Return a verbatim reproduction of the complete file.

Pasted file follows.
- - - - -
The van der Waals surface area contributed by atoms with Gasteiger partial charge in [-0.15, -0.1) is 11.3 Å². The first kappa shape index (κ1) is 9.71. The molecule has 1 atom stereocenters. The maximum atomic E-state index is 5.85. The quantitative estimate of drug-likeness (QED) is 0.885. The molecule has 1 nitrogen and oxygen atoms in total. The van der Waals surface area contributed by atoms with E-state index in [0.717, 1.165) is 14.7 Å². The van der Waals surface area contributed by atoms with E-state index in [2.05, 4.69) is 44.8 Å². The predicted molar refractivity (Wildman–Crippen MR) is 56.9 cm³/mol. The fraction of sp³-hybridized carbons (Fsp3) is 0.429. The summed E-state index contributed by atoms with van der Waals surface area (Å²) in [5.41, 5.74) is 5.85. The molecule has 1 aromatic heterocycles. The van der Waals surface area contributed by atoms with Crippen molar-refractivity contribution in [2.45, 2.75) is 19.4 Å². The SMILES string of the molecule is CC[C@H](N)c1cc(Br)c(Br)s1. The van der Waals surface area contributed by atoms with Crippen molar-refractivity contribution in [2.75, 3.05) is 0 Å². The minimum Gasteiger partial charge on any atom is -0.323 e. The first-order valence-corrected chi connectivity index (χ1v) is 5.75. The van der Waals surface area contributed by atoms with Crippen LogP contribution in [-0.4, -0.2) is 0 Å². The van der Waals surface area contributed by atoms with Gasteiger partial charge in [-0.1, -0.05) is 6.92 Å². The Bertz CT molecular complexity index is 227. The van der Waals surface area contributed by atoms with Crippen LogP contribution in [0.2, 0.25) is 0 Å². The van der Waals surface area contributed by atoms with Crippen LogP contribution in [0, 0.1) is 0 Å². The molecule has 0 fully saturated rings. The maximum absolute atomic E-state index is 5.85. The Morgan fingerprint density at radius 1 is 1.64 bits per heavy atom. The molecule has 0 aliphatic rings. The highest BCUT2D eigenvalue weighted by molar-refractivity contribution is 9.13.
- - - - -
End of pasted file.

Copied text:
The van der Waals surface area contributed by atoms with Gasteiger partial charge in [-0.15, -0.1) is 11.3 Å². The first kappa shape index (κ1) is 9.71. The molecule has 1 atom stereocenters. The maximum atomic E-state index is 5.85. The quantitative estimate of drug-likeness (QED) is 0.885. The molecule has 1 nitrogen and oxygen atoms in total. The van der Waals surface area contributed by atoms with E-state index in [0.717, 1.165) is 14.7 Å². The van der Waals surface area contributed by atoms with E-state index in [2.05, 4.69) is 44.8 Å². The predicted molar refractivity (Wildman–Crippen MR) is 56.9 cm³/mol. The fraction of sp³-hybridized carbons (Fsp3) is 0.429. The summed E-state index contributed by atoms with van der Waals surface area (Å²) in [5.41, 5.74) is 5.85. The molecule has 1 aromatic heterocycles. The van der Waals surface area contributed by atoms with Crippen molar-refractivity contribution in [2.45, 2.75) is 19.4 Å². The SMILES string of the molecule is CC[C@H](N)c1cc(Br)c(Br)s1. The van der Waals surface area contributed by atoms with Crippen molar-refractivity contribution in [2.75, 3.05) is 0 Å². The minimum Gasteiger partial charge on any atom is -0.323 e. The first-order valence-corrected chi connectivity index (χ1v) is 5.75. The van der Waals surface area contributed by atoms with Crippen LogP contribution in [-0.4, -0.2) is 0 Å². The van der Waals surface area contributed by atoms with Gasteiger partial charge in [-0.1, -0.05) is 6.92 Å². The Bertz CT molecular complexity index is 227. The van der Waals surface area contributed by atoms with Crippen LogP contribution in [0.2, 0.25) is 0 Å². The van der Waals surface area contributed by atoms with Crippen LogP contribution in [0, 0.1) is 0 Å². The molecule has 0 fully saturated rings. The maximum absolute atomic E-state index is 5.85. The Morgan fingerprint density at radius 1 is 1.64 bits per heavy atom. The molecule has 0 aliphatic rings. The highest BCUT2D eigenvalue weighted by molar-refractivity contribution is 9.13.